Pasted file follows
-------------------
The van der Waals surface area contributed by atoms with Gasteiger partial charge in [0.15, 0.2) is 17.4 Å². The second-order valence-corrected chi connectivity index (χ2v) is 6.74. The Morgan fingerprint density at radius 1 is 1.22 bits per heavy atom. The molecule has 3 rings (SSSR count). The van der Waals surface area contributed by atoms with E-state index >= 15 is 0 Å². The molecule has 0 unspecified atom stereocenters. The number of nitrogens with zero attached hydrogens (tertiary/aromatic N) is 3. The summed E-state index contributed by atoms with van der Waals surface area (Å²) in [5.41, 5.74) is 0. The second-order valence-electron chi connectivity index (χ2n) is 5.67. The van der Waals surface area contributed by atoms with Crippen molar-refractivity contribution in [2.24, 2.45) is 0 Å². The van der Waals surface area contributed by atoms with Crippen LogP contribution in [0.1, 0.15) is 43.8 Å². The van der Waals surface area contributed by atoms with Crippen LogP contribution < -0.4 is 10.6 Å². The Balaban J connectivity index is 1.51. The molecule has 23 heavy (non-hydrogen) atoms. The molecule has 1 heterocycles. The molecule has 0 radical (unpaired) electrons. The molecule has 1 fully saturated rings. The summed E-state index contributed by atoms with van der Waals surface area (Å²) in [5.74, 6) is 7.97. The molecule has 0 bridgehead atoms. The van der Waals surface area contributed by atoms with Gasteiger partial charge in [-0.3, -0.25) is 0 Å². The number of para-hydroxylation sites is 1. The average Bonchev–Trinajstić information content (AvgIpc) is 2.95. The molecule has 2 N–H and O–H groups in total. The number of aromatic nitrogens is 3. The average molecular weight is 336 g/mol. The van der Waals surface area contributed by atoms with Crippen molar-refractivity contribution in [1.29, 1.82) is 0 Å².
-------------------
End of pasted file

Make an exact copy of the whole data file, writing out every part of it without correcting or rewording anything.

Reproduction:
The van der Waals surface area contributed by atoms with Gasteiger partial charge in [0.15, 0.2) is 17.4 Å². The second-order valence-corrected chi connectivity index (χ2v) is 6.74. The Morgan fingerprint density at radius 1 is 1.22 bits per heavy atom. The molecule has 3 rings (SSSR count). The van der Waals surface area contributed by atoms with E-state index >= 15 is 0 Å². The molecule has 0 unspecified atom stereocenters. The number of nitrogens with zero attached hydrogens (tertiary/aromatic N) is 3. The summed E-state index contributed by atoms with van der Waals surface area (Å²) in [5.41, 5.74) is 0. The second-order valence-electron chi connectivity index (χ2n) is 5.67. The van der Waals surface area contributed by atoms with Crippen molar-refractivity contribution in [2.24, 2.45) is 0 Å². The van der Waals surface area contributed by atoms with Crippen LogP contribution in [0.1, 0.15) is 43.8 Å². The van der Waals surface area contributed by atoms with Crippen LogP contribution < -0.4 is 10.6 Å². The Balaban J connectivity index is 1.51. The molecule has 23 heavy (non-hydrogen) atoms. The molecule has 1 heterocycles. The molecule has 0 radical (unpaired) electrons. The molecule has 1 fully saturated rings. The summed E-state index contributed by atoms with van der Waals surface area (Å²) in [5.74, 6) is 7.97. The molecule has 0 bridgehead atoms. The van der Waals surface area contributed by atoms with Gasteiger partial charge in [-0.3, -0.25) is 0 Å². The number of para-hydroxylation sites is 1. The average Bonchev–Trinajstić information content (AvgIpc) is 2.95. The molecule has 2 N–H and O–H groups in total. The number of aromatic nitrogens is 3. The average molecular weight is 336 g/mol. The van der Waals surface area contributed by atoms with Crippen molar-refractivity contribution in [1.29, 1.82) is 0 Å².